Awaiting the resurrection in western Kentucky
by Sparta Live | April 13, 2017 7:09 am
Last Updated: April 13, 2017 at 7:28 am
Playl’s Ponderings – By Steve Playl (former pastor of Sparta First Baptist Church)
Most of us drive by them every day. Some days we pass many of them without paying much attention to their significance. They come in various sizes and shapes. Some are beautifully manicured, while others are overgrown with grass and weeds. They may be located on a hillside near an interstate highway or at the end of a practically inaccessible dirt road. Famous people are found in some, others are populated with those whose names have been long forgotten.
If you have failed to identify the subject of my discourse, I am referring to cemeteries – those grounds or mausoleums where earthly remains of those who died before we did are laid to rest.
East Hill Cemetery straddles the Tennessee – Virginia border, next to State Street and just up the hill from the “Bristol Sign.” Listed on the National Register of Historic Places, it contains the graves of several pioneers of this area, as well as veterans of the American Civil War and slaves. Ordway Cemetery, hidden by a car dealership on the Parkway, like East Hill, is the final resting place for some of the founding fathers of Bristol.
The little farm where I grew up in Madisonville, Kentucky, was sandwiched between Odd Fellows Cemetery and a tiny family cemetery behind our neighbor’s barn. Odd Fellows continues to expand with close to 10,000 bodies buried there, while the cemetery next door has, maybe, a dozen graves. Sadly, nearly all the markers are gone now.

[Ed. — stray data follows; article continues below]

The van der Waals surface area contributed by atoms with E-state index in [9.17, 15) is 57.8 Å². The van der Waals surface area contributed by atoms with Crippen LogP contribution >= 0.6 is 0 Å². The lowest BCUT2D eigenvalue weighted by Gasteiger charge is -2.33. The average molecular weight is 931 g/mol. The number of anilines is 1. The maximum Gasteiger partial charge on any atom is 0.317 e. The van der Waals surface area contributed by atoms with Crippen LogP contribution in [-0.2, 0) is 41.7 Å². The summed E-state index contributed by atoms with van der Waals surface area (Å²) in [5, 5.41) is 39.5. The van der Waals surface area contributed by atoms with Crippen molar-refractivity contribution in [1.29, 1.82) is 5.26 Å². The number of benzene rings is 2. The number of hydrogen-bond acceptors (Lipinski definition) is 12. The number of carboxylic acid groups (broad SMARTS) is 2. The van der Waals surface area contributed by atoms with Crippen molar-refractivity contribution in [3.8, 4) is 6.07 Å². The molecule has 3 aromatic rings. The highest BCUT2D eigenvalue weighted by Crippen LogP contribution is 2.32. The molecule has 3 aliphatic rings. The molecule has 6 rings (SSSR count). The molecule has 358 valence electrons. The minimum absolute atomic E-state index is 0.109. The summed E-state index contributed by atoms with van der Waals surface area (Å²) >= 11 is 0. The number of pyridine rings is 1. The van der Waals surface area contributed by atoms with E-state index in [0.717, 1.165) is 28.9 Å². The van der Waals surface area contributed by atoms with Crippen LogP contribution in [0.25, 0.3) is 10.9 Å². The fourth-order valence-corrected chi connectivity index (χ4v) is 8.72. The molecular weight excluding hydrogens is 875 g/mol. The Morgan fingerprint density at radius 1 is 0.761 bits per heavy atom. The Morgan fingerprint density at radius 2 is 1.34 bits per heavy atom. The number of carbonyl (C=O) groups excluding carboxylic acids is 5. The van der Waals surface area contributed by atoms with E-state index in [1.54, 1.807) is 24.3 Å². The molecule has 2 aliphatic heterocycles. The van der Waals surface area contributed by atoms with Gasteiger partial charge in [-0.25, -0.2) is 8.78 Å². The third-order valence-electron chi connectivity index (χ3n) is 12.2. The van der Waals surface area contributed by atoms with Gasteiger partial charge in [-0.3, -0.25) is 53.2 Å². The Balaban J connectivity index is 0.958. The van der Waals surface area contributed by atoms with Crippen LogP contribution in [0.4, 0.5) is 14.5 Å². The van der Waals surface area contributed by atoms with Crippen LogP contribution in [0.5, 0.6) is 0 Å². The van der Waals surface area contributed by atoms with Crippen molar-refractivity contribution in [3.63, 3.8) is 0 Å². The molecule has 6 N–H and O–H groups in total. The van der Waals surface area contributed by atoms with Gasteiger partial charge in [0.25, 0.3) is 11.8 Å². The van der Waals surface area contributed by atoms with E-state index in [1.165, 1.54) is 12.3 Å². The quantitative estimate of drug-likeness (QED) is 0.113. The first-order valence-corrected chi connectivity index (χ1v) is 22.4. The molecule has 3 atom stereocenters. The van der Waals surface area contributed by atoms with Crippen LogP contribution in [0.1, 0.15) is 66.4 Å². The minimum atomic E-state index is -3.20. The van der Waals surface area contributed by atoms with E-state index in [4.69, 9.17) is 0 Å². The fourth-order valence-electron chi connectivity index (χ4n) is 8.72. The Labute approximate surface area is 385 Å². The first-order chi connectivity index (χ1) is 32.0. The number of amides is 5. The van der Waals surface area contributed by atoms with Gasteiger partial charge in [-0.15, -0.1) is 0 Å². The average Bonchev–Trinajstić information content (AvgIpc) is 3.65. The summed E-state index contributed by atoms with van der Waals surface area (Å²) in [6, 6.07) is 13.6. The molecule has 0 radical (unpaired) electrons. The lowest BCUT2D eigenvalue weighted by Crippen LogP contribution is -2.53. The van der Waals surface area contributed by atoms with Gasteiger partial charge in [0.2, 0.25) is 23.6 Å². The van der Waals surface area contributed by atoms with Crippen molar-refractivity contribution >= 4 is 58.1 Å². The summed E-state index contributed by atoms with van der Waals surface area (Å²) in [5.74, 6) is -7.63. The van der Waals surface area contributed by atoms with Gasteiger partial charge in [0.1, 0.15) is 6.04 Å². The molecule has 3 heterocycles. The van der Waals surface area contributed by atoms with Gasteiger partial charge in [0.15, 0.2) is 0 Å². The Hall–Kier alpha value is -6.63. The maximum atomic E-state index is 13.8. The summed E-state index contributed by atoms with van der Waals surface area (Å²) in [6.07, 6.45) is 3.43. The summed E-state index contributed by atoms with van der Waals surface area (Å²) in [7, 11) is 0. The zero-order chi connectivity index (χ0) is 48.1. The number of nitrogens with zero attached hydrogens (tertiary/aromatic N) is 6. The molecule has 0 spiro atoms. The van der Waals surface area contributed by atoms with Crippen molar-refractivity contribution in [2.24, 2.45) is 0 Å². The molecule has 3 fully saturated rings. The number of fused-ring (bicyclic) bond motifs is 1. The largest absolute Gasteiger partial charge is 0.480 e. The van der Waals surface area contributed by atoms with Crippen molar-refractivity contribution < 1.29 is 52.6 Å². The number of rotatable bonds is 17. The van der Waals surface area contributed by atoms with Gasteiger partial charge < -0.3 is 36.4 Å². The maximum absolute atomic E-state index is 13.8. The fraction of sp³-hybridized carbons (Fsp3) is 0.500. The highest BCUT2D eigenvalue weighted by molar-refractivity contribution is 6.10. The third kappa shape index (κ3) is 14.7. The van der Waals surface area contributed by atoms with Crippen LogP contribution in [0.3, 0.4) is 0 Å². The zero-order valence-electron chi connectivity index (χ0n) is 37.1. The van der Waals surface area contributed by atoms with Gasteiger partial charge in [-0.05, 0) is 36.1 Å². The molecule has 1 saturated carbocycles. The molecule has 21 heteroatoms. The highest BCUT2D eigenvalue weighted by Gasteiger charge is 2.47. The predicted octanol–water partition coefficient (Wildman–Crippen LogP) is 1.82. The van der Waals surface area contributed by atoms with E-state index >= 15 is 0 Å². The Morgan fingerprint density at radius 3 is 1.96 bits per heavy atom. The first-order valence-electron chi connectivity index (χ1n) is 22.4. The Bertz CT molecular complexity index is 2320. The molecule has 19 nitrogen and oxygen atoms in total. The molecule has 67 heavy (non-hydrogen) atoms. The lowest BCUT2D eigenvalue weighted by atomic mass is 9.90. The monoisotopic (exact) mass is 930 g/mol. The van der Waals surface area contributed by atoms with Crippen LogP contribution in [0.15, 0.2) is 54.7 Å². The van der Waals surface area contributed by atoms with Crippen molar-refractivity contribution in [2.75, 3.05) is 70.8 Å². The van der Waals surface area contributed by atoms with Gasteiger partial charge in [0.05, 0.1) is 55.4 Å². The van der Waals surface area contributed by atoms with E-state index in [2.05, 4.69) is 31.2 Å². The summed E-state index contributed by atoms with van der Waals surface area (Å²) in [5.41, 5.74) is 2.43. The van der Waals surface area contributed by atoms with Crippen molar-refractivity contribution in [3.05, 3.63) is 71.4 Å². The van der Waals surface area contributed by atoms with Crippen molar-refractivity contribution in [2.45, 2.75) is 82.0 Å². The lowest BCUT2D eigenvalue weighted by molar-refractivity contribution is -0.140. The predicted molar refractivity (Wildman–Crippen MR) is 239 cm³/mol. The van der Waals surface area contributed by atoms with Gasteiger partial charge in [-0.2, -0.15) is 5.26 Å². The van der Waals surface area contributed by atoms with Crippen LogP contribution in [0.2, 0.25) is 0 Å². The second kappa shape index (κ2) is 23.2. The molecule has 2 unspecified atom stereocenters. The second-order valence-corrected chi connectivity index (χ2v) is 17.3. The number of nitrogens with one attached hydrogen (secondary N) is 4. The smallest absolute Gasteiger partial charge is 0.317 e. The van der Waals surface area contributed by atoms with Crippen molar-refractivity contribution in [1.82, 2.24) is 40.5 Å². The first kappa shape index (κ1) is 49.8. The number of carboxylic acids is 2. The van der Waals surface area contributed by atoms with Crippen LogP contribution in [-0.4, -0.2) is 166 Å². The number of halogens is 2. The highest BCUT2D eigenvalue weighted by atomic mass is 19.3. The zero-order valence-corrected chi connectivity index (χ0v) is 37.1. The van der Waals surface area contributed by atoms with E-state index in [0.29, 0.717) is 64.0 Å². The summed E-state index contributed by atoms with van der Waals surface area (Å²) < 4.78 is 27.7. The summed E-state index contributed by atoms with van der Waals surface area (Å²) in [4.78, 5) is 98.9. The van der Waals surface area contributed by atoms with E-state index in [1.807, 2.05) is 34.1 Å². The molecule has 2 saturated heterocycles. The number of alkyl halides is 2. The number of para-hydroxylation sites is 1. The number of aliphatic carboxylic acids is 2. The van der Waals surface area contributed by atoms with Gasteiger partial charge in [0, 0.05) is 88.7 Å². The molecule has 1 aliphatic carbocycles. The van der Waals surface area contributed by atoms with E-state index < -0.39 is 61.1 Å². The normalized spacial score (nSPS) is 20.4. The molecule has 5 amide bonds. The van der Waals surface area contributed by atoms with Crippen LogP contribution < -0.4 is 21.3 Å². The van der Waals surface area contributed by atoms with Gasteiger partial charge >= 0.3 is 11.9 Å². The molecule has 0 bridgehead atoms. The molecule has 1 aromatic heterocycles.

On a recent trip to another part of Kentucky, my wife and I drove past dozens of tiny burial grounds that we had forgotten existed, and we drove past Horse Cave Cemetery, where Anna Mary Carter’s cremains had been buried a couple of days earlier, near her family and close to 5,000 others. That’s more than double the population of those living in the little town of Horse Cave. We passed those cemeteries on our way to Zion Baptist Church, where we celebrated Anna Mary’s life.
My parents are entombed at Forest Lawn Memorial Gardens in my hometown. For the past two centuries most of my ancestors have been laid to rest in cemeteries throughout western Kentucky. Several of our friends are buried in and around Sparta. My brother’s ashes are scattered on the farm where we raised, and recently I learned that one of my ancestors was buried at sea.
One day, though, cemeteries all over the world will be shaken, the oceans will give up their dead and even ashes will be reassembled.
God’s love, as demonstrated in Jesus at Calvary, makes our redemption possible. God’s power, as demonstrated in the resurrection of the Christ, makes possible our resurrection. That’s why Christians celebrate Easter as Resurrection Day! We celebrate the resurrection of our Lord; we also celebrate the resurrection to come – our resurrection to life everlasting.
Paul told the Thessalonian believers that, “If we believe that Jesus died and rose again, even so those who have died in Jesus will He bring with Him…the dead in Christ will rise first…then those of us still alive will be caught up with them to meet the Lord.”
Oh my goodness! Can you imagine what those well-kept cemeteries will look like?
Paul further states, in his letter to the Philippians, that when Jesus returns from heaven, He will remodel our bodies and make them like his glorious body; the way He was when He burst forth form the tomb; the way He was when the women, then Peter and John, found an empty grave and learned that “He is not here for He is risen.” That’s the Jesus that was seen by hundreds of witnesses before He ascended into Heaven.
I don’t know about you, but I plan to celebrate His resurrection on Sunday…unless He comes back to open a bunch of those graves before then.